Part F of the April A-Z Blogging Challenge, where every day this month except Sundays, I'll be talking about things I love - one thing for each letter of the alphabet.
The year was 1997. I was five years old, having just started big-boy school two months ago, still living in our modest first house. I think we were having a small get-together, so my uncle and aunt were there, as well as my grandparents and possibly my cousins. It was a nice sunny day outside. But I wasn't outside at the time, I was inside. Wandering around with my child-like curiosity. I walked out of the kitchen where my mum was preparing food and into the lounge room to find my dad, my uncle and my aunt standing around TV. There was something happening on the TV that I'd never seen before. All I could discern was that a large group of adults were chasing a ball around. It was my first experience with Aussie Rules football.
Dad saw me enter the room and watch the screen with interest. He motioned to the team that was playing in singlets of black, white and teal.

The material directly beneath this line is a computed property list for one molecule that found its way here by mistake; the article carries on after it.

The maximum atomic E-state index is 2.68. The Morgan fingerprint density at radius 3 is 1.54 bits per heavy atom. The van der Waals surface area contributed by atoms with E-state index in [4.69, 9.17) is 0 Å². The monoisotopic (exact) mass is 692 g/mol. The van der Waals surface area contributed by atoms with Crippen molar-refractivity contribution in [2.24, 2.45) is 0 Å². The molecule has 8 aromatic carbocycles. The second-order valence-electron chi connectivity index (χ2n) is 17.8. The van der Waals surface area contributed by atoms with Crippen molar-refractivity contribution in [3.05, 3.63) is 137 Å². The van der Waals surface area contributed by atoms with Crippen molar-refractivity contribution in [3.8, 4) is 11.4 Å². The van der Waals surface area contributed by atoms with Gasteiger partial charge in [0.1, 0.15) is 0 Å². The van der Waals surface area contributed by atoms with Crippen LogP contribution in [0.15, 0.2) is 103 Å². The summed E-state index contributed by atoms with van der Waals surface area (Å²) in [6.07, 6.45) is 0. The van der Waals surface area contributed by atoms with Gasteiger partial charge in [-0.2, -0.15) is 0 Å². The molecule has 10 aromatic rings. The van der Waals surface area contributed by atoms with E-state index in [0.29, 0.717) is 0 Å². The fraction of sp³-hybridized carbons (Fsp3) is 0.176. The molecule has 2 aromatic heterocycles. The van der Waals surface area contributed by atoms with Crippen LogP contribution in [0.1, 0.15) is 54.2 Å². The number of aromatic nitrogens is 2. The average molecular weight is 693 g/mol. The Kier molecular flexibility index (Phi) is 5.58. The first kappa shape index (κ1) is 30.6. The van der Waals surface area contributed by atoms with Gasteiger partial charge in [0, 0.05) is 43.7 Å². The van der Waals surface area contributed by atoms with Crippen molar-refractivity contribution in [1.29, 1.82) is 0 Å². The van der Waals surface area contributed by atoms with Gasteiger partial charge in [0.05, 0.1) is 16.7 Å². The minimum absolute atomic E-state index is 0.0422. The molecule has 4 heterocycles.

'That's Port Adelaide,' he said, identifying the team. 'We go for them.'
'Okay,' I replied. It made perfect sense to me. As simple as that and for no greater reason, I fell in love with both the sport and the team. It remains my longest-lasting love.
Not all Aussie Rules Football fans (footy for short). Know where the game came from. It was actually invented by cricketers as a way to keep themselves fit over the winter. Being another sport Americans don't get, the simplest way to explain cricket is that it's like baseball, except there's only two bases and the runners keep running back and forth between those two bases and having more hits until they're out (which happens much less often than in baseball). Back in the 1850s, a cricketer named Tom Wills made a public statement declaring a need for such a sport and together, he and a small group of associates drafted a list of rules that were based on a variation of rugby that he used to play in boarding school in England. They then started up the Melbourne Football Club, and that first club is still around today and playing in the sport's highest level of competition, the AFL.